Radiator caps are essential components of a vehicle, and it plays a significant role in the cooling system. So, what happens when a radiator cap malfunctions?
It can lead to problems such as:
- Overflow of the coolant
- Loss of coolant
- False readings of the radiator’s internal pressure
This is why it’s important to fix a bad radiator as soon as you get the whiff of it. Here, we’ll discuss bad radiator cap symptoms so you know exactly when to get a replacement. Let’s get right to it.
Bad Radiator Cap Symptoms
Here are the symptoms of having a bad radiator cap, hopefully, cross-checking these will help you figure out what you’re dealing with.
It’s a common mistake to install a radiator cap that holds more pressure than necessary. In these cases, you’re likely to experience a coolant leak. However, this isn’t the only case where you may suffer from this.
If the radiator cap malfunctions for some reason, it may fail to disperse excess pressure out of the system after the system reaches the target pressure.
So, as soon as the system has more pressure than it can handle, the liquid coolant tries to figure out a way through which it can escape.
The coolant looks for the opening with the least resistance, and it usually pours out through the gasket, hose, water pump, or through leaks on the radiator.
You can make the vehicle leak further coolant for verification. To do so, you need to warm the vehicle up first. Take it out for a drive.
Maintain an average speed of 40kmph and drive for around 20 minutes, and that should be enough to heat the vehicle up.
Then, look for coolant leaks under the head. Depending on the vehicle and type of coolant used, you may see orange, red, yellow, bright green, or even blue liquid.
In some cases, if the engine is overworked, it may disperse the coolant in the form of steam even.
Yes, a bad radiator cap can definitely cause your engine to overheat. A bad radiator cap can allow air to enter the cooling system, which creates air pockets inside the cooling system which was supposed to be vacuum.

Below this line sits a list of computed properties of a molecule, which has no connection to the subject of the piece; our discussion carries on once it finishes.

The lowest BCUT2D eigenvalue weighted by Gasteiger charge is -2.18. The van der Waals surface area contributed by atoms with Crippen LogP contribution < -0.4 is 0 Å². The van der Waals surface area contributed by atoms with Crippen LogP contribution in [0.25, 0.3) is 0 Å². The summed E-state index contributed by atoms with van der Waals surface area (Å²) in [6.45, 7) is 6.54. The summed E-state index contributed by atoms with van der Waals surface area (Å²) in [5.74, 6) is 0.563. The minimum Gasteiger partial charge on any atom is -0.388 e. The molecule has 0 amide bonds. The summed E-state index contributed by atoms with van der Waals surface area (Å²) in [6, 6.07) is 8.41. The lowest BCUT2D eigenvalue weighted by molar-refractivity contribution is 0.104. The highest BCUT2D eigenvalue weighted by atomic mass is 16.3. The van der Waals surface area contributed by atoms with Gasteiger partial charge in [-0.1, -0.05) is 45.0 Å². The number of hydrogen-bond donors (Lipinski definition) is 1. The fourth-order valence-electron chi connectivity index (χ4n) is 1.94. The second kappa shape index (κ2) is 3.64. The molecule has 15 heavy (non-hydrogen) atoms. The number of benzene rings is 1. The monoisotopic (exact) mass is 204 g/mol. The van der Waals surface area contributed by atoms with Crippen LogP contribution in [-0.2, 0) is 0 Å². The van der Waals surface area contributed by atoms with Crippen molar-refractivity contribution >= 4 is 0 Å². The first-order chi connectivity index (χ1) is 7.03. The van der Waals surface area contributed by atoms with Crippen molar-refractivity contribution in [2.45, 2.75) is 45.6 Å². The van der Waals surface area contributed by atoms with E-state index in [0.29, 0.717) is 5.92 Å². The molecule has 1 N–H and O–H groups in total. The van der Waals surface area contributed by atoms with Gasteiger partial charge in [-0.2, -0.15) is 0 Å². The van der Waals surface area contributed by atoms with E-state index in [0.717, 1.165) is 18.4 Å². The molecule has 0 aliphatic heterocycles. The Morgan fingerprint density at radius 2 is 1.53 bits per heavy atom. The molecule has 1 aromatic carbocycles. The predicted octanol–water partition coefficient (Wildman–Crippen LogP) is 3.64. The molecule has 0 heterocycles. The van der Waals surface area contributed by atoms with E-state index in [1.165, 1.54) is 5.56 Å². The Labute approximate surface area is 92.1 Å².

Air pockets prevent sufficient pressure from building up inside the system.
This ends up lowering the boiling point of the coolant, so eventually, the coolant fails to absorb excess heat produced by the engine. Ultimately, the engine temperature rises.
Torn Radiator Hose
One of the worst things about a bad radiator cap is that, it can cause further damage to other components of the cooling system as well.
An ineffective seal can lead to pressure fluctuations in the cooling system, and these fluctuations can damage other components.
The hoses of the radiator are often affected by a bad radiator cap. If the pressure gets too low inside the cooling system, it leads to a vacuum and ends up collapsing one or multiple hoses.
On the other hand, the radiator might even get over-pressurized, which can lead to cracks in the hoses.
In this case, you need to heat up the vehicle engine as mentioned before. Once you’re done driving it for a specific period, let the engine rest so it may cool down.
Now, you need to pinch the hoses where you suspect a leak. If the hose actually has a crack on it, you’ll find some coolant leaking out of the crack once pinched.
Low Level of Coolant Due to Evaporation
In certain cases, you even see steam coming out of your engine.
This happens as the coolant’s boiling point drops and the engine heats up more, the coolant evaporates and escapes the system through the opening left by the bad radiator cap.
As the coolant escapes, the system is left more and more ineffective with every ride. After a certain point, the coolant level will dip below the recommended level, rendering your vehicle non-functional.
The Coolant Overflows
Coolant overflow and leak may sound similar, but these are completely different phenomena.
n case of an overflow, you’ll find excess coolant moving to the reservoir without the trigger of the pressure. This can lead to additional problems such as the creation of air pockets, inaccurate readings, etc.